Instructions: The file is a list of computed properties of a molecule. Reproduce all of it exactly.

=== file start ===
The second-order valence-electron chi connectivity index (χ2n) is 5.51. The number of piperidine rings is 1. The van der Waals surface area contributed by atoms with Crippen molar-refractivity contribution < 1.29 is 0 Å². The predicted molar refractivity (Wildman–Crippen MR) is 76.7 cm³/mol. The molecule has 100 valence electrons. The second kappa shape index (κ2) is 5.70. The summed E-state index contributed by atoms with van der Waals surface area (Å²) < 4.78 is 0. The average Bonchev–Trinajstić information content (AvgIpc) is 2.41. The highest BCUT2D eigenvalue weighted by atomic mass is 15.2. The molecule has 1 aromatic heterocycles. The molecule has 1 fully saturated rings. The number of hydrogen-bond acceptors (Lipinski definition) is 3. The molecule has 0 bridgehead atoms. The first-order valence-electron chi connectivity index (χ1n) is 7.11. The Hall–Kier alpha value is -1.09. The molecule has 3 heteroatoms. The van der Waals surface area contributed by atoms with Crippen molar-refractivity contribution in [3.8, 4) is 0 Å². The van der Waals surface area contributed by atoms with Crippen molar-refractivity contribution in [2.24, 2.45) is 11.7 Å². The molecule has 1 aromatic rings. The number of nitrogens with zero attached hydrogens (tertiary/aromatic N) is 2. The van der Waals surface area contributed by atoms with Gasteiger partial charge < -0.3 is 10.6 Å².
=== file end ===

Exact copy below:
The second-order valence-electron chi connectivity index (χ2n) is 5.51. The number of piperidine rings is 1. The van der Waals surface area contributed by atoms with Crippen molar-refractivity contribution < 1.29 is 0 Å². The predicted molar refractivity (Wildman–Crippen MR) is 76.7 cm³/mol. The molecule has 100 valence electrons. The second kappa shape index (κ2) is 5.70. The summed E-state index contributed by atoms with van der Waals surface area (Å²) < 4.78 is 0. The average Bonchev–Trinajstić information content (AvgIpc) is 2.41. The highest BCUT2D eigenvalue weighted by atomic mass is 15.2. The molecule has 1 aromatic heterocycles. The molecule has 1 fully saturated rings. The number of hydrogen-bond acceptors (Lipinski definition) is 3. The molecule has 0 bridgehead atoms. The first-order valence-electron chi connectivity index (χ1n) is 7.11. The Hall–Kier alpha value is -1.09. The molecule has 3 heteroatoms. The van der Waals surface area contributed by atoms with Crippen molar-refractivity contribution in [3.8, 4) is 0 Å². The van der Waals surface area contributed by atoms with Crippen molar-refractivity contribution in [2.24, 2.45) is 11.7 Å². The molecule has 1 aromatic rings. The number of nitrogens with zero attached hydrogens (tertiary/aromatic N) is 2. The van der Waals surface area contributed by atoms with Gasteiger partial charge < -0.3 is 10.6 Å².